Tuesday, September 18, 2007

On Borrowed Wings

Who causes friction in the story? In ‘On Borrowed Wings’ there are two protagonists who particularly cause trouble for the others. Merchant and head of the household Gardar and his thrall Thyri, are both interested in power, control and getting their own way. Leif, heir to the household becomes an additional problem as the book develops because of his predatory sexual tendencies and lack of care for others.

Do you prefer bad guys or bad gals? I don’t think gender matters at all where villains are concerned. What seems more important to me is that they should have convincing motives for their actions, rather than just being evil, two dimensional plot devices.

How do you use your bad guys? The bad guys create challenges for the more sympathetic characters. Their plots, machinations, betrayals, underhandedness, unfairness and cruelty force the other characters to act. Without at least a few trouble-makers in the mix, there wouldn’t be much of a story.

Do you enjoy writing the bad guys or do you find it difficult? I really enjoy writing them – giving vent to the darker aspects of my imagination and trying to make the characters convincing, and perhaps even likeable at times.

Whether you enjoy writing them or hate writing them, we'd like to know why you feel that way? I love all my characters, even the horrible ones. Trying to get into the head of someone who behaves in despicable ways is always interesting, and I enjoy the challenge of trying to make them believable. I think most people consider themselves to be in the right, and most have a rational for what they do, an excuse or a justification, so I’m always looking for those to explore.

Who is your favourite bad guy in any of your books? Which bad guy and which book are they in? Gardar remains my favourite. He’s a singularly selfish and egotistical person, capable of making people fall in love with him even while he’s doing dreadful things to them. He’s violent, cruel and manipulative. He’s also very clever indeed, which makes him quite an adversary for the hero and heroine. Even though he’s quite a nasty piece of work, he isn’t inhuman, and has his own tragedies that make it difficult to entirely hate him.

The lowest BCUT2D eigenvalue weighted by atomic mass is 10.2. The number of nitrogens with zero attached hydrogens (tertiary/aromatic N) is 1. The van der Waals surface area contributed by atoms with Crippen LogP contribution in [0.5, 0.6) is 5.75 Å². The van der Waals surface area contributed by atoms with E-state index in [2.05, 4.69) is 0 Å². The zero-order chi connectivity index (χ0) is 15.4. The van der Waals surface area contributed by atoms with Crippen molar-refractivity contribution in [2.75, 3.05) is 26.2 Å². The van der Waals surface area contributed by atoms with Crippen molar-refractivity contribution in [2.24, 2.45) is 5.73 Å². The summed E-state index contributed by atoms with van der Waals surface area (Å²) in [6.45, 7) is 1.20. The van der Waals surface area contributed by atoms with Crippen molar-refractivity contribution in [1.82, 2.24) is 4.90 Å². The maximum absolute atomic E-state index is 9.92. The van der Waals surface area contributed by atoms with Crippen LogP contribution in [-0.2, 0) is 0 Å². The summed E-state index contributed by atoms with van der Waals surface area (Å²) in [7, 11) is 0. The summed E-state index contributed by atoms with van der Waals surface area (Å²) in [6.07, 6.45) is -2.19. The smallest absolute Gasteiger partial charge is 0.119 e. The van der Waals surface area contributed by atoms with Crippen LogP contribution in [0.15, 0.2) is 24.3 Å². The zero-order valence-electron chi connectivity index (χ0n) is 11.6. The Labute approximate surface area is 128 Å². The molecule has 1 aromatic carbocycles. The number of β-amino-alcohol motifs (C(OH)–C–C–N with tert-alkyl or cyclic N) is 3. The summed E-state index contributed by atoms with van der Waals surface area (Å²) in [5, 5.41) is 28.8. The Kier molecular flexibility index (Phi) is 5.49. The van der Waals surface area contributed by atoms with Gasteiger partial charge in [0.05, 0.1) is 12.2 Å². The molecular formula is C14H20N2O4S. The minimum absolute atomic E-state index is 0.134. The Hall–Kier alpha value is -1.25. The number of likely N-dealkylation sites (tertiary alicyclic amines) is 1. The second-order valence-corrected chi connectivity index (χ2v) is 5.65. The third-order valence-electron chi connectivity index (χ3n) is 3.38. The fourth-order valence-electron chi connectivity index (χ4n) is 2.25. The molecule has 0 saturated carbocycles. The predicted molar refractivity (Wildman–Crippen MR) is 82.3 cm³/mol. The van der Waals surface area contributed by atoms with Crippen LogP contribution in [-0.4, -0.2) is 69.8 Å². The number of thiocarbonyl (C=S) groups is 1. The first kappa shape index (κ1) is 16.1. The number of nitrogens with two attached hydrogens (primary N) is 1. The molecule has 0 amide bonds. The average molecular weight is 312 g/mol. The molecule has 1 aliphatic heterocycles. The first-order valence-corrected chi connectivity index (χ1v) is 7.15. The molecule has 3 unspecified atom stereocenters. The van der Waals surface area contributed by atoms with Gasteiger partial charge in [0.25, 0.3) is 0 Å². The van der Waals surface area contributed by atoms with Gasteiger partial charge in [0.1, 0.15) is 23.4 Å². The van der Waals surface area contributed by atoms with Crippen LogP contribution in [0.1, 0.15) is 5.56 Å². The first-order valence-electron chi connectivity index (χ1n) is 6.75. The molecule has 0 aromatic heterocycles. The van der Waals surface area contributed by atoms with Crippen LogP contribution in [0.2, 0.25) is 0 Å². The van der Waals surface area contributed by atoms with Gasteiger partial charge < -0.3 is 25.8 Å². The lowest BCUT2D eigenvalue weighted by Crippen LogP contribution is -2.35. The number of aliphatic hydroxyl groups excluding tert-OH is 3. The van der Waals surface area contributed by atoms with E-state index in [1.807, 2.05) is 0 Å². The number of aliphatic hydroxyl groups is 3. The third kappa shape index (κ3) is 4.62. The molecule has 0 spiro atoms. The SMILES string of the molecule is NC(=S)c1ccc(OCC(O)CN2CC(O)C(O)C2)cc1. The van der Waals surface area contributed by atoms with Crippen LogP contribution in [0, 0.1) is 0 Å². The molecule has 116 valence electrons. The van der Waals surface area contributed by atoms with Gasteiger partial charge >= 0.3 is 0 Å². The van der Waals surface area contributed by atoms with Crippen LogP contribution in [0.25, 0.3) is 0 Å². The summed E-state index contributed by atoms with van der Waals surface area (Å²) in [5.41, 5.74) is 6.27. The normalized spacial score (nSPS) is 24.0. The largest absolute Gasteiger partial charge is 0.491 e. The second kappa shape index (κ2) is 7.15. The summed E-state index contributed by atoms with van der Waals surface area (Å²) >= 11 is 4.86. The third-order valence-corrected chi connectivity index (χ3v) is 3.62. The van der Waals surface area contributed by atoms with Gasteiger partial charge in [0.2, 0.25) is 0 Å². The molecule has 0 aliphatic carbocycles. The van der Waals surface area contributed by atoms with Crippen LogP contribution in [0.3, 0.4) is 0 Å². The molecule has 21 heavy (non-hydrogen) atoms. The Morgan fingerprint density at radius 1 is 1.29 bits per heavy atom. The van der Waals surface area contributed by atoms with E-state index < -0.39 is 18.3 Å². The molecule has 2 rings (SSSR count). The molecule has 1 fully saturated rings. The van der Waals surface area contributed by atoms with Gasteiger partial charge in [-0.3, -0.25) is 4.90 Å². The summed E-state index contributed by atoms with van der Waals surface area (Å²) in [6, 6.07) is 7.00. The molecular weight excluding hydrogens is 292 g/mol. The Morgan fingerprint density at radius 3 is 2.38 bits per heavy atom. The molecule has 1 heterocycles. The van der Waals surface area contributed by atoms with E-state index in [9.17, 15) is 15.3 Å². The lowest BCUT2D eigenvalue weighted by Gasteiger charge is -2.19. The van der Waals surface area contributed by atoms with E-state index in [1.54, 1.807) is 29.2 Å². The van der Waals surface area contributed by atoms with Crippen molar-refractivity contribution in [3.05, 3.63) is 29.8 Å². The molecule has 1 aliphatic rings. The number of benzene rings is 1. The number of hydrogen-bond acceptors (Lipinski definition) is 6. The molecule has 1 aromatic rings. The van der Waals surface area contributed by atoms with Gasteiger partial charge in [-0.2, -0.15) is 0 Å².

Who is your favourite fictional bad guy -- that's not in your books? I remain very fond of Severus Snape from the Harry Potter books (although his status as a bad guy is complicated.) ‘Rebecca’ from Du Maurier’s book is an awesome villainess.

Is there anything else about your bad guys that we need to know? Feel free to share. Although Gardar comes from quiet a violent culture (based loosely on the Vikings) it’s also an honourable one. What makes him especially unpleasant is his lack of honour – that he would cut down an unarmed man, bring dishonour to members of his family, use his power for sexual coercion and so forth. He has a lot of unpleasant secrets which emerge during the story.

Please provide your website link. http://www.bryncolvin.mysitre.orange.co.uk

Monday, September 10, 2007

Partially Human by Dwayne Anderson

Who causes friction is the story?
While many characters do give Joshua a hard time, none trouble him so much more than Veranda Oltzon, a woman who is so prejudiced against people who are different, she kills them.

Do you prefer bad guys or bad gals?
I really don’t have any preference.

How do you use your bad guys?
They go against everything the hero stands for and they represent what the book condemns. For example, “Partially Human” is a story about accepting yourself and others for who they are and not rejecting them for being different, Veranda Oltzon represents human ignorance and prejudice at its worst.

Do you enjoy writing the bad guys or do you find it difficult?
It’s hard to say. It all depends on how much of their character development you’ve got.

Whether you enjoy writing them or hate writing them, we'd like to know why you feel that way?
Most villains, you grow to hate so much, you just can’t wait for the final confrontation for him or her to get just desserts. Other villains you come to take a liking to and feel sorry for them when they take their last breath. Veranda was a woman disillusioned by rejection as a child which ultimately affected her in a way that was so negative, she was beyond salvation, and ultimately got what she deserved in the end, so you both hate her, yet in the end, you feel sorry for her because of her negative experiences, yet she was unable to “let it go”.

Who is your favorite bad guy in any of your books? Which bad guy and which book are they in?
This is only my third book so far and I haven’t created that many villains to choose from. So far, I have no favorite, but perhaps later.